Reverend Witt's activism on behalf of minority issues within the denomination didn't make it easy for her to find a job within the Pacifica Synod, which, excluding Los Angeles, covers much of Southern California and all of Hawaii. While waiting and looking for work, Reverend Witt met Kay Teeters, a civilian attorney who works for the Navy as a specialist in employment law, and the two of them fell in love. Last June, Reverend Witt felt the "honest thing to do" was to inform Pacifica Synod bishop Murray Finck that she was living in a committed, monogamous relationship with another woman. Bishop Finck took it upon himself to inform the synod council of Reverend Witt's domestic arrangements. By August, the council was preparing to vote on whether or not Reverend Witt should be removed from the denomination's national roster of clergy available to be called to ministry.
Last Saturday, the 21-member council met in Yorba Linda and voted to keep Reverend Witt "on the roster but unavailable for call" for six months. The ingenuity of this decision is that if an Evangelical Lutheran pastor does not receive a call to ministry during a three-year period, he or she is permanently removed from the roster. In June 2000, Reverend Witt will have been without work for three years.
As a seminary graduate, Reverend Witt's criticism of these events goes to the heart of mainline Protestantism's, specifically the Evangelical Lutheran Church of America's, difficulties with self-definition.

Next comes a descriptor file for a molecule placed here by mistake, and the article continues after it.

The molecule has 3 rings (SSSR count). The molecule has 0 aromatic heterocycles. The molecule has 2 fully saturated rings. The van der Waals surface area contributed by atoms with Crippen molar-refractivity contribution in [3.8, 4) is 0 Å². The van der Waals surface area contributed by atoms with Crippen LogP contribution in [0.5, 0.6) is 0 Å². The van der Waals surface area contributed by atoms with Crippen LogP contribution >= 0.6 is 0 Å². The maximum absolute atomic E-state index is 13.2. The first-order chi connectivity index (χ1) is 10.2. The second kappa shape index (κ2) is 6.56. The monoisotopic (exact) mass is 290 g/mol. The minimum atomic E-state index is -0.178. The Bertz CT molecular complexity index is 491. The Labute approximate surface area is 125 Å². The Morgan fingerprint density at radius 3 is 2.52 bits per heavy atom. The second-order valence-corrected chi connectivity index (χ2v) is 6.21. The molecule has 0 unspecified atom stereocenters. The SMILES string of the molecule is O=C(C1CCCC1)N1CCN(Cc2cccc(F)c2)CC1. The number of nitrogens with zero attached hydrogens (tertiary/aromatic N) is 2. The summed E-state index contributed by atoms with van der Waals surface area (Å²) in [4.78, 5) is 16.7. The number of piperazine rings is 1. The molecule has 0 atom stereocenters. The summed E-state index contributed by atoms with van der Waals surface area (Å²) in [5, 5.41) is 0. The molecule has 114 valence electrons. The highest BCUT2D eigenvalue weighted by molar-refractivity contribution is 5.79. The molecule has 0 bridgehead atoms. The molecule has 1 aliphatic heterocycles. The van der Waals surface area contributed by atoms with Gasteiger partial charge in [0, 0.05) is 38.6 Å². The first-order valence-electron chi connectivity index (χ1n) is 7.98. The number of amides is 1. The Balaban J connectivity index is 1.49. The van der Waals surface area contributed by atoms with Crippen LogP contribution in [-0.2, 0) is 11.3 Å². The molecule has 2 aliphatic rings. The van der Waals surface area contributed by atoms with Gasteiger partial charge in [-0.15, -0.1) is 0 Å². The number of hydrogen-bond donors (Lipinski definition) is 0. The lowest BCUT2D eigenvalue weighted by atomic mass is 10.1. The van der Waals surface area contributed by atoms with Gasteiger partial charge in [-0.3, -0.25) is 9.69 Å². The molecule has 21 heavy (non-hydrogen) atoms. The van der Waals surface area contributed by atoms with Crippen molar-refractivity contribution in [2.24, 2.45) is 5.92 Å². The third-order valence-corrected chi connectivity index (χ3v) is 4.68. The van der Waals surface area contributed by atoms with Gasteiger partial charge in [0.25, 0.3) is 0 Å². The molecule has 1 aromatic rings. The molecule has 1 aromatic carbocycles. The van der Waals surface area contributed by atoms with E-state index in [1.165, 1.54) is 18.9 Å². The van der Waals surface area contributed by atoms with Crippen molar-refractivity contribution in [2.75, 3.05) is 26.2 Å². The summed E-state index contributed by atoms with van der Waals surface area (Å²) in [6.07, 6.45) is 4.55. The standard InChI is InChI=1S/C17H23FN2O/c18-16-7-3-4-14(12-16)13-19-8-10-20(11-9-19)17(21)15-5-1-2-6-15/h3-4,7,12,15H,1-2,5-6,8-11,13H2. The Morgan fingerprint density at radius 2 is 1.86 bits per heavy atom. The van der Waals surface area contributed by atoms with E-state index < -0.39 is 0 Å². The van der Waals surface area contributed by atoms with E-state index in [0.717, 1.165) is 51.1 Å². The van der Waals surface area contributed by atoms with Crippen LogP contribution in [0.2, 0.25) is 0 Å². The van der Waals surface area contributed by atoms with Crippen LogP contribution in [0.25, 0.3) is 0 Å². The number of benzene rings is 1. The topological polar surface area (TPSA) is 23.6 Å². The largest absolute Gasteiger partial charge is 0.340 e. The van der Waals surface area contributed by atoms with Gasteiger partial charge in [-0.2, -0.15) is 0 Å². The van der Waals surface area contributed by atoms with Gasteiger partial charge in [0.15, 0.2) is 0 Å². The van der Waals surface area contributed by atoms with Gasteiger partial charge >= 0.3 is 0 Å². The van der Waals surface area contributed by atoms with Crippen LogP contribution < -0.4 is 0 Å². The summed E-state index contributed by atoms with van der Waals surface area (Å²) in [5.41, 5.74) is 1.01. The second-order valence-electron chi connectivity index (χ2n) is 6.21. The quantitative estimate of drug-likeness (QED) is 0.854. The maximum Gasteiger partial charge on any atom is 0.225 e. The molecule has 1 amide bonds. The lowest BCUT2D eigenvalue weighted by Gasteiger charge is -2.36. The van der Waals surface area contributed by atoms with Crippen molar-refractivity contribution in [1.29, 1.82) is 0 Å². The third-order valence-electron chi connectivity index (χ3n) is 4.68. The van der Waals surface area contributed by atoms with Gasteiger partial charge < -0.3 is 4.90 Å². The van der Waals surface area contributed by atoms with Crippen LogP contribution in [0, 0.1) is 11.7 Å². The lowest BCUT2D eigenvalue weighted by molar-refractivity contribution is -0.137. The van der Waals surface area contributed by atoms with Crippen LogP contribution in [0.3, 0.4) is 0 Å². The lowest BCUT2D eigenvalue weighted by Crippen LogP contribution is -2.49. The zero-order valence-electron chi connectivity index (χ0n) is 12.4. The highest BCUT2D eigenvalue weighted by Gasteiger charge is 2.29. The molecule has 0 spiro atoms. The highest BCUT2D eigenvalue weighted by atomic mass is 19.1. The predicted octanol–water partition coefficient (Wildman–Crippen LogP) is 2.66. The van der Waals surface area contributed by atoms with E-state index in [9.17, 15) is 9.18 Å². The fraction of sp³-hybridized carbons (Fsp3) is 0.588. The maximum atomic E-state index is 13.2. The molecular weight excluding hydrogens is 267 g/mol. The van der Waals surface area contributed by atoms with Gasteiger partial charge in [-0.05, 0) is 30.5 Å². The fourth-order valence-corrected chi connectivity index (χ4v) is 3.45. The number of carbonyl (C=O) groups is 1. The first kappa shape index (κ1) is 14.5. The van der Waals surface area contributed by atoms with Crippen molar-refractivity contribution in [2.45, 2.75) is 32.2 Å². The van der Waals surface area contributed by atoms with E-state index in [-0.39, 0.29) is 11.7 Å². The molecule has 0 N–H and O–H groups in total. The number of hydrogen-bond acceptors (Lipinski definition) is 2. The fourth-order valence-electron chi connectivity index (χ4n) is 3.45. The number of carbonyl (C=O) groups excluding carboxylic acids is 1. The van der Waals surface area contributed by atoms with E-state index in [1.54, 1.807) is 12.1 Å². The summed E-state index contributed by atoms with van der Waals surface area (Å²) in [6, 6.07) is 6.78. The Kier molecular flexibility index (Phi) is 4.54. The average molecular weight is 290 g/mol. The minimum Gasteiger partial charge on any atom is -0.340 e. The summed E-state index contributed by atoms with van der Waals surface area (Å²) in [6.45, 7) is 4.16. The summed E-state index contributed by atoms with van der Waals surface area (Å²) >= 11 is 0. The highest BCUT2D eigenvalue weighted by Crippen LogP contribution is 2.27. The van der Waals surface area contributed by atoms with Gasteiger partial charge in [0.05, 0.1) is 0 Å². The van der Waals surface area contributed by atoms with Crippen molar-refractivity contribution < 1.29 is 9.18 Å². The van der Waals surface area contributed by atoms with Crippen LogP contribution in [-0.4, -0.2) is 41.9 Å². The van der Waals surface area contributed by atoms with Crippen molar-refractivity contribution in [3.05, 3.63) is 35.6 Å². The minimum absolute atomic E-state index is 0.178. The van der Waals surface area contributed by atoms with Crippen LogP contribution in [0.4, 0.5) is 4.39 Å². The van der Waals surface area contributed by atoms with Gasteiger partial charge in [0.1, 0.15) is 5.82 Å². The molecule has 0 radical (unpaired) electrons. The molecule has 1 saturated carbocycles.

"Why this issue of homosexual clergy is so troubling to them, why it causes so much confusion, is that the ELCA hasn't yet figured out how it's going to use Scripture, how it's going to understand and apply it to life in the modern world. They had to struggle with the issue of divorced clergy. They had to struggle with the issue of women clergy. They resolved those issues. Now there are divorced and women clergy."
Reverend Witt says she is disappointed with Saturday's decision. She and Teeters attended the synod council meeting in Yorba Linda. They were asked to leave the room when the council went into executive session to vote on Reverend Witt's status. She knows many of the 21 men and women on the council.
"None of them," notes Teeters, "would look us in the eye after the vote."
Last Sunday evening, Reverend Witt sounded too dazed by the council's decision to articulate her plans for the future. She says she knew intellectually that the synod would likely not vote in her favor. However, facing up to the result in person, she said, was another matter.
"The irony," says Teeters, "an irony that was entirely lost on the synod council, was that Martin Luther himself was opposed to a celibate clergy. And here they are persecuting someone opposed to clerical celibacy.